On a hot summer evening in July 2005, I sat in the living room of the foreigners’ dormitory at Tehran University and watched as Hassan Rowhani gave a speech broadcasted by the Iranian television. He was coming to the end of his term as Iran’s chief nuclear negotiator and was publicly defending, yet again, his decision, taken in late 2003, to suspend Iran’s uranium enrichment activities. On September 24, Rowhani gave his first speech as Iran’s president to the United Nations General Assembly. What he said was driven by the same desire for engagement that I had witnessed eight years earlier. Central to its diplomatic effectiveness was his awareness of the need to reassure his audience. Gone was the defiance of his predecessor Mahmoud Ahmadinejad (who had used his UN speeches to lambaste Israel, deny the Holocaust and make disgraceful remarks about the 9/11 attacks). Rowhani stated that Iran posed “absolutely no threat” to anyone and reiterated that its nuclear program was peaceful.

In this, he was doing no more than repeating Iran’s official position, a line that even Ahmadinejad unfailingly followed – but his statements acknowledging the need to interact with the world and that solving the nuclear crisis was integral to Iran’s national interest were more considered and welcomed.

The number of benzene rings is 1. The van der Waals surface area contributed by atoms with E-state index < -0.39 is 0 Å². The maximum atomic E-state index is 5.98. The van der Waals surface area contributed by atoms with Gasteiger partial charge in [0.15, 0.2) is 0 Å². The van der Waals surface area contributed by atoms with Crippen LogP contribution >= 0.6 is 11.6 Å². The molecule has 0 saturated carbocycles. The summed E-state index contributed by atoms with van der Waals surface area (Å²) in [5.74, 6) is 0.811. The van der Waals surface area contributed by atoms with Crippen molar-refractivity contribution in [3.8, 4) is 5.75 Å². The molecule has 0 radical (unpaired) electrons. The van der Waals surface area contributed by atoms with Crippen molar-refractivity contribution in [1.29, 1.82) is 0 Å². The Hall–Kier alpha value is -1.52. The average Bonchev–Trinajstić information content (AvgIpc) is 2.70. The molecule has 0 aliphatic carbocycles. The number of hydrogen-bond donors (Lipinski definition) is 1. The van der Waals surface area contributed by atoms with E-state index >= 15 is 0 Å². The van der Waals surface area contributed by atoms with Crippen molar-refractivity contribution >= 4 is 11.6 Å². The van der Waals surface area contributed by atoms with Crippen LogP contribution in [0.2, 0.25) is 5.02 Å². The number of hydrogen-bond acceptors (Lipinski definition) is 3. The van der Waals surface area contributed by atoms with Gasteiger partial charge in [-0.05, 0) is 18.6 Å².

The same can be said of his later remarks in an interview with CNN, in which, seeking to undo some of the damage done by Ahmadinejad, he described the Holocaust as a “reprehensible” crime against the Jewish people. It was no more than he should have said but it was yet another indication that Iranian diplomacy will now be more measured or, at any rate, less gratuitously offensive.

A cynic might say that his performance at the UN was all talk – but this is a crisis largely (though by no means exclusively) fought out in words and he chose what he said carefully. In so doing, he created the conditions for two diplomatic breakthroughs that would have been impossible six months ago. First was the meeting between Iran’s foreign minister, Mohammad Javad Zarif, and the US secretary of state, John Kerry – the first such formal talks between the two countries since the Islamic Revolution in 1979.

Yet Iran and the US are only two of the main actors in the nuclear crisis. The third – and potentially the most volatile – is Israel, which believes Iran is seeking a bomb. Rowhani has unsettled the Israeli prime minister, Binyamin Netanyahu, whose description of him at the UN as a “wolf in sheep’s clothing” carried in it the shrill note of fear. And well it might: the last thing Netanyahu and Israel need is a moderate Iranian president set on détente. If the prime minister could have voted in Iran’s election, he would surely have chosen four more years of Ahmadinejad – the corporeal embodiment of the “rogue Iran” narrative.

SHER MUHAMMAD KHAN,

Multan, October 18.